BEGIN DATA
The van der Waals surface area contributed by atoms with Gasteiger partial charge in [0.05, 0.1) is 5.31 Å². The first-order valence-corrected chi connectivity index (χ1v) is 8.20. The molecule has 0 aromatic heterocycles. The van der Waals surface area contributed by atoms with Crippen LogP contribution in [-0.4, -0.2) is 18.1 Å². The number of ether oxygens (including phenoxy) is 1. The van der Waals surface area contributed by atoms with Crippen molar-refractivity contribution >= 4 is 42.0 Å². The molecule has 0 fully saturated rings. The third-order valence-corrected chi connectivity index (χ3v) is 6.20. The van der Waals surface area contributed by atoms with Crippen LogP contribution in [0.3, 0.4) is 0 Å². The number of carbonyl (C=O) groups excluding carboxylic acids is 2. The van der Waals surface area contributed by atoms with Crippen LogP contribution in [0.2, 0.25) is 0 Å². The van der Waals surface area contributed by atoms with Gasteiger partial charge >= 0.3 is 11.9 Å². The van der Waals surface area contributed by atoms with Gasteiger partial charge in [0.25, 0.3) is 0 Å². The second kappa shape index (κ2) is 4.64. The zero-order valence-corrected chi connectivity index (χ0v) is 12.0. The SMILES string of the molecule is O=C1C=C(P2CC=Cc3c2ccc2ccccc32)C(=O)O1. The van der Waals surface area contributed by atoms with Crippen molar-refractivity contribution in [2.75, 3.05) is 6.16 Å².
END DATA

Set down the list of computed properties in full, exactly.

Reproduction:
The van der Waals surface area contributed by atoms with Gasteiger partial charge in [0.05, 0.1) is 5.31 Å². The first-order valence-corrected chi connectivity index (χ1v) is 8.20. The molecule has 0 aromatic heterocycles. The van der Waals surface area contributed by atoms with Crippen LogP contribution in [-0.4, -0.2) is 18.1 Å². The number of ether oxygens (including phenoxy) is 1. The van der Waals surface area contributed by atoms with Crippen molar-refractivity contribution >= 4 is 42.0 Å². The molecule has 0 fully saturated rings. The third-order valence-corrected chi connectivity index (χ3v) is 6.20. The van der Waals surface area contributed by atoms with Crippen LogP contribution in [0.3, 0.4) is 0 Å². The number of carbonyl (C=O) groups excluding carboxylic acids is 2. The van der Waals surface area contributed by atoms with Crippen LogP contribution in [0.2, 0.25) is 0 Å². The van der Waals surface area contributed by atoms with Gasteiger partial charge >= 0.3 is 11.9 Å². The van der Waals surface area contributed by atoms with Gasteiger partial charge in [0.25, 0.3) is 0 Å². The second kappa shape index (κ2) is 4.64. The zero-order valence-corrected chi connectivity index (χ0v) is 12.0. The SMILES string of the molecule is O=C1C=C(P2CC=Cc3c2ccc2ccccc32)C(=O)O1. The van der Waals surface area contributed by atoms with Crippen molar-refractivity contribution in [2.75, 3.05) is 6.16 Å².